To Charles Lyell 15 April 1
Down Bromley Kent
My dear Lyell
I was very glad to get your nice long letter from Torquay. A press of letters prevented me writing to Wells.—2 I was particularly glad to hear what you thought about not noticing Owen’s Review.3 Hooker & Huxley thought it a sort of duty to point out alterations of quoted citations; & there is truth in this remark, but I so hated the thought, that I resolved not to do so. I shall come up to London on Saturday 24th for Sir B. Brodie’s party,4 as I have an accumulation of things to do in London, & will (if I do not hear to contrary) call about before 10 on Sunday morning, & sit with you at breakfast, but will not sit long & so take up much of your time.
I must say one more word about our quasi-theological controversy about natural Selection, & let me have your opinion when we meet in London.— Do you consider that the successive variations in size of the crop of the Pouter Pigeon, which man has accumulated to please his caprice, have been due to “the creative & sustaining powers of Brahma”.5 In the sense that an omnipotent & omniscient Deity must order & know everything, this must be admitted; yet in honest truth I can hardly admit it. It seems preposterous that a maker of Universes shd care about the crop of a Pigeon solely to please men’s silly fancies. But if you agree with me in thinking such an interposition of the Deity uncalled for, I can see no reason whatever for believing in such interpositions in the case of natural beings, in which strange & admirable peculiarities have been naturally selected for the creature’s own benefit. Imagine a Pouter in a state of nature wading into the water & then being buoyed up by its inflated crop, sailing about in search of food. What admiration this would have excited,—adaptation to laws of hydrostatic pressure &c &c &c.—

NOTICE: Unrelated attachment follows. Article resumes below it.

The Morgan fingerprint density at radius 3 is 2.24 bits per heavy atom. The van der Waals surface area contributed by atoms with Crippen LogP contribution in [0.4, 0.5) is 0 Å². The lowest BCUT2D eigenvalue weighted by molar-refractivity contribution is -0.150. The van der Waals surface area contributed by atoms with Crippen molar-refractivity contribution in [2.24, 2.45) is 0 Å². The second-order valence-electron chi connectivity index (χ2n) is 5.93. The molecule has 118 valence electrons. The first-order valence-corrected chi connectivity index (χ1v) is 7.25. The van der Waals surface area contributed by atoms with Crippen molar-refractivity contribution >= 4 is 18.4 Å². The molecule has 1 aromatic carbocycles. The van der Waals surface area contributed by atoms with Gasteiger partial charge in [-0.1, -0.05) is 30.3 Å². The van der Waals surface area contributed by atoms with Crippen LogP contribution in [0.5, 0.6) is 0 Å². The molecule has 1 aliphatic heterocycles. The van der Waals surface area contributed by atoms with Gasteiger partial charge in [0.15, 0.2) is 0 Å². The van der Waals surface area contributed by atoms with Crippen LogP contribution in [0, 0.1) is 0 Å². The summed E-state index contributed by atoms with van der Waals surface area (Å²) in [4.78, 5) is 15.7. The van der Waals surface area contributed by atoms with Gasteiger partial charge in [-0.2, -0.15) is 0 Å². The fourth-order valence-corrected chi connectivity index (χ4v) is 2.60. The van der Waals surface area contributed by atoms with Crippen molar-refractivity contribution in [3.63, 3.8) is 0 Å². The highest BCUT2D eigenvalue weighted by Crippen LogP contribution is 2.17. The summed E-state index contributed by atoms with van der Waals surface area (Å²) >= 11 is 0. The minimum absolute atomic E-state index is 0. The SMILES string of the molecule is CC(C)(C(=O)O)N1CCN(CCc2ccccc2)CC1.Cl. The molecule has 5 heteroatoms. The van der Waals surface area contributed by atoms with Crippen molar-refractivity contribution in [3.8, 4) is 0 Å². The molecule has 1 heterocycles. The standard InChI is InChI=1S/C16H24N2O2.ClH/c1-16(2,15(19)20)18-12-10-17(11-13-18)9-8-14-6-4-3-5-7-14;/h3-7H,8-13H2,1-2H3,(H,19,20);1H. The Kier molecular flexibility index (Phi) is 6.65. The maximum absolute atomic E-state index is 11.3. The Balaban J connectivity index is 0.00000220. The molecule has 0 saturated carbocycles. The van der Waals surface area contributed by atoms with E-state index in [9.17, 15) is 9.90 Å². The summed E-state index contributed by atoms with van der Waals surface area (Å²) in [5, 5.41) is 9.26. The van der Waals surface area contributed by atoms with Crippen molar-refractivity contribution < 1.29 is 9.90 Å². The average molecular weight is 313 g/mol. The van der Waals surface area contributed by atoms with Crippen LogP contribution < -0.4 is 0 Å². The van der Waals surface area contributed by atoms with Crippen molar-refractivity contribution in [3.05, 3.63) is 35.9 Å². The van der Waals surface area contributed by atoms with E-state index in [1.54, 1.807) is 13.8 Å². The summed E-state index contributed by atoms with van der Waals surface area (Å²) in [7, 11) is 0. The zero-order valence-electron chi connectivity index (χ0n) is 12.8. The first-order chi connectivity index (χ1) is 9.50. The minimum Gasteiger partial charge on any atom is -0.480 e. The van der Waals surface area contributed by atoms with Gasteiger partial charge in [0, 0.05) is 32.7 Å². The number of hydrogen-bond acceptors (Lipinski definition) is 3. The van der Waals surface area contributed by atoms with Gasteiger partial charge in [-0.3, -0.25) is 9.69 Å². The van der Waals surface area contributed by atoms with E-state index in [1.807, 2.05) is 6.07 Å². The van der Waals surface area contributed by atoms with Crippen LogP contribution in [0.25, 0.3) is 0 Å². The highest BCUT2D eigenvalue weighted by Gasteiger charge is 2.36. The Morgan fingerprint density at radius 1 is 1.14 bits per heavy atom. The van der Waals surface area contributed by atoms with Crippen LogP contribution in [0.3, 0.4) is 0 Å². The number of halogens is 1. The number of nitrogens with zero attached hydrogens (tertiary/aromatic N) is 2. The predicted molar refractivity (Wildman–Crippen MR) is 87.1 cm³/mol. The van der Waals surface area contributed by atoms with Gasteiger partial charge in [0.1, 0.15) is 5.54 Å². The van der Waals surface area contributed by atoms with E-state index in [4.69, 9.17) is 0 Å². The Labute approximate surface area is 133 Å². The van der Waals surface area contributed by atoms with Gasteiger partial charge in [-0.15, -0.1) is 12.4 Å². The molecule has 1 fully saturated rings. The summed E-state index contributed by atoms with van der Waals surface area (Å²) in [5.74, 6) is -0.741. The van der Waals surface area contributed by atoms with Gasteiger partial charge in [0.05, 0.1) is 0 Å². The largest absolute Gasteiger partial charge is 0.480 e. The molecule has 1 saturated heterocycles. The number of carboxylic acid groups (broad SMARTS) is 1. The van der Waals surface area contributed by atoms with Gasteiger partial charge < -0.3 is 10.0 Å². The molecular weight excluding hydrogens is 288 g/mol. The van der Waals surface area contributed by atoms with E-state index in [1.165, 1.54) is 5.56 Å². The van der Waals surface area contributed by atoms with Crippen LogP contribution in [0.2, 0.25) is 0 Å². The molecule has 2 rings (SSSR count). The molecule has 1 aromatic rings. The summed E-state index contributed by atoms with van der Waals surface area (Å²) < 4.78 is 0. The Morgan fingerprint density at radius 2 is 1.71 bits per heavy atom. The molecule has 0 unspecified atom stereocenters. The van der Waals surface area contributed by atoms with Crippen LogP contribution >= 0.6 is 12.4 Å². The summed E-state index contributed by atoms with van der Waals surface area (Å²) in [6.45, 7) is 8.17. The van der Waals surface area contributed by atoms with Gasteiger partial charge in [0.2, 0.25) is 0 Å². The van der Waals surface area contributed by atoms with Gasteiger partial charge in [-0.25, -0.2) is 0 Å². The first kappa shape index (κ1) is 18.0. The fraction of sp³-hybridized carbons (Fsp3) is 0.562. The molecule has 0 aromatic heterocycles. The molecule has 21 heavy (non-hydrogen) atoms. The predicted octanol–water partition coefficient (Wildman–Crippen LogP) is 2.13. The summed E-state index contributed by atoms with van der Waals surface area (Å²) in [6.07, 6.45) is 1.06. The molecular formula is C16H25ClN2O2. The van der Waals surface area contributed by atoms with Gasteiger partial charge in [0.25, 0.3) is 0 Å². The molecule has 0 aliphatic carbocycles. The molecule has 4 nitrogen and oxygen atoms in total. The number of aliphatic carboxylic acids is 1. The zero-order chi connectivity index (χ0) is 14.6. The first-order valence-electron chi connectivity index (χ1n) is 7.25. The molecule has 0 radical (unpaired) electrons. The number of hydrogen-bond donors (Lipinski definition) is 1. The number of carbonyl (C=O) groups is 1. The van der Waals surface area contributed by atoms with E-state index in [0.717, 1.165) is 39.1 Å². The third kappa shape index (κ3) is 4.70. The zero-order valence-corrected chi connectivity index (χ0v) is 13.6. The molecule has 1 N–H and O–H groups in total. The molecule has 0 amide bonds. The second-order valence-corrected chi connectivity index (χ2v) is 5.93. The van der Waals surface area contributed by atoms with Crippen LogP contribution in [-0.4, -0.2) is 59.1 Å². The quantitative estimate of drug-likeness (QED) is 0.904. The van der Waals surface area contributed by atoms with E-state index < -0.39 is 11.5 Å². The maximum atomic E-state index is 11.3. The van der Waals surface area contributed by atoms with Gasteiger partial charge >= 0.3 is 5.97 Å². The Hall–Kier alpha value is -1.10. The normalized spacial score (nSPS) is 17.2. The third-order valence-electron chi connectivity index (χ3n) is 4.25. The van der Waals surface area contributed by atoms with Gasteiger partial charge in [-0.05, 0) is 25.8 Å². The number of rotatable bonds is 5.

For the life of me I cannot see any difficulty in Natural selection producing the most exquisite structure, if such structure can be arrived at by gradation; & I know from experience how hard it is to name any structure towards which at least some gradations are not known.—
Ever yours | C. Darwin
The conclusion at which I have come, as I have told Asa Gray,6 is that such question, as is touched on in this note, is beyond the human intellect, like “predestination & free will” or “the origin of evil”.
Has resolved not to correct Owen’s misrepresentations in his review of Origin.
Discusses at length the theological implications of natural selection.